I have a good friend who has struggled with his weight for most of his life. He recently informed that he's trying to get back on the wagon and with dieting alone, he's already dropped several pounds. I'm happy for his progress but I was disappointed when I saw him walking out the door with a bag of KFC take-out. Unfortunately, I don't think he's going to stick with it.

I'm not trying to sound like a naysayer but I don't think he, like many others, has ever been truly serious about losing the weight. Part of the problem is the notion of going on a diet. If you want to get fit and stay healthy then there's nothing temporary about it. It's a permanent change and you're never going back. Getting healthy isn't a trip or a vacation. It doesn't have an endpoint where you can go back to the way that you used to eat. If anything, it's an exile. It's a trip that you never come back from.

One of the cruel tricks that your fat cells play on your plans is that you can always make new ones but you never get rid of the old ones. When you get into shape, you just deplete them of their stores. If you fall off the wagon, they are still there, ready to absorb the incoming fat. So, the price you pay for building up those fat cells is eternal vigilance. You will always have to watch how much you eat.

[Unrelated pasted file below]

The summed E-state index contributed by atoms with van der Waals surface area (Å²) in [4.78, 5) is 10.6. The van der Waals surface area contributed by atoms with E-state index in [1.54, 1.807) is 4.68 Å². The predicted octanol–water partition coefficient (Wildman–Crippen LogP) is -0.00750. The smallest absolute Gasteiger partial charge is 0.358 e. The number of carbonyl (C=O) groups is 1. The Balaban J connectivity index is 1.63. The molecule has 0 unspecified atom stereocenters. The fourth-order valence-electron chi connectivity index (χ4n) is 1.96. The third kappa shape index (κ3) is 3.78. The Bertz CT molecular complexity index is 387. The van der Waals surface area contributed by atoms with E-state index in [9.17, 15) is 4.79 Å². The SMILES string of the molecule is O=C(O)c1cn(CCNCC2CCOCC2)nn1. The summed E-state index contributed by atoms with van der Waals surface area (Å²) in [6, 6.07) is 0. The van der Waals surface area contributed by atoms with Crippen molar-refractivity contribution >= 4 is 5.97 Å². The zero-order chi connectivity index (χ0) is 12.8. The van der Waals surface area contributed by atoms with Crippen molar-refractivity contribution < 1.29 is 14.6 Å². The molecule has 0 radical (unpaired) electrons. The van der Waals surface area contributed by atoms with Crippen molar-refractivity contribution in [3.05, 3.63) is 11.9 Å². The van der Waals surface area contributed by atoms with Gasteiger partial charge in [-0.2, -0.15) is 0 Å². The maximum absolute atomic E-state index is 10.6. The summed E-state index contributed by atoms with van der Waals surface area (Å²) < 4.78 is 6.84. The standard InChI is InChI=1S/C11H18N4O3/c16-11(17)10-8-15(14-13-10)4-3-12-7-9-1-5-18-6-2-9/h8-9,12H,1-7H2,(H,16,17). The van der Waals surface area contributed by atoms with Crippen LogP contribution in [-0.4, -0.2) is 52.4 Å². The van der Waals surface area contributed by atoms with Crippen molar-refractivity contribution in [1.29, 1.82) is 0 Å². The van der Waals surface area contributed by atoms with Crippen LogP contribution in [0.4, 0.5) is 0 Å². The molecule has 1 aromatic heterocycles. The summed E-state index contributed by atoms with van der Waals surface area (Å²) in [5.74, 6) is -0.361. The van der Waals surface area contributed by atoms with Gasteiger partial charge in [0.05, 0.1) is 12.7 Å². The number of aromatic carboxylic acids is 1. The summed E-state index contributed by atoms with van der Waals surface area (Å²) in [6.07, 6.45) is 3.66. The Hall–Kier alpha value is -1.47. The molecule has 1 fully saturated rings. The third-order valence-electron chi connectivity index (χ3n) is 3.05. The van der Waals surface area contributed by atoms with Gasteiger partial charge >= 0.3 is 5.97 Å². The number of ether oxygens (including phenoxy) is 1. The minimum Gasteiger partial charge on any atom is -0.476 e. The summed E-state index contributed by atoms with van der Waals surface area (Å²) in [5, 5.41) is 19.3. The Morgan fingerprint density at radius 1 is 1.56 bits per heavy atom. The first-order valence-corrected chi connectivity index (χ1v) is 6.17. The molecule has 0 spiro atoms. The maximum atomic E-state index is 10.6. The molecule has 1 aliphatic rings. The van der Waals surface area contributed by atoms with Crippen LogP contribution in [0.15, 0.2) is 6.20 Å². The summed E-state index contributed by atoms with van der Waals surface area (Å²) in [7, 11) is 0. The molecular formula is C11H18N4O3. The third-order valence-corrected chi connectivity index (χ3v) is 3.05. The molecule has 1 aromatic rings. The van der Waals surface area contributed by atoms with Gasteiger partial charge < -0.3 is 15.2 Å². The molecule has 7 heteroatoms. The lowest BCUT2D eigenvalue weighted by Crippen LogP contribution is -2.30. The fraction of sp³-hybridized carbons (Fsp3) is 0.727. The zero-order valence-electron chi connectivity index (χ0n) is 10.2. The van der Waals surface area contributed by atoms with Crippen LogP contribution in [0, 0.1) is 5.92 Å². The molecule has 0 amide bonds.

Oh, and don't be surprised by how little cheat food it takes to provoke fat gain. Remember my other friend that I've blogged about? After two kids, she can notice her pants getting tight after just two bad days of eating. You don't get to decide what is enough bad food that you can eat and get away with. Your body does that for you.

Plus, don't even think for a second that you can lose weight without exercise. That is a lazy, half-ass way of thinking that will only work for so long. Even if you take off the weight, I'll bet that you'll be left with a body that will disappoint you. Plus, extra muscle gain and conditioning goes a long way towards keeping a healthy body weight. While muscle-building and strengthening exercises don't burn copious amounts of fat, they do help use up the calories that you're taking in. It takes far more calories to maintain a pound of healthy muscle mass than it does to maintain a pound of fat cells.

So, don't look at this lifestyle change as a temporary fix. You'll always fail that way. Get yourself into a place where you realize that the changes that you make in the way that you live are going to be permanent. There's no shortcut and there's no endpoint. It's like the title of this entry says: you're never going back. You don't have to like it, but I can guarantee that sooner or later, it won't matter. You won't have to like it, you'll have to do it!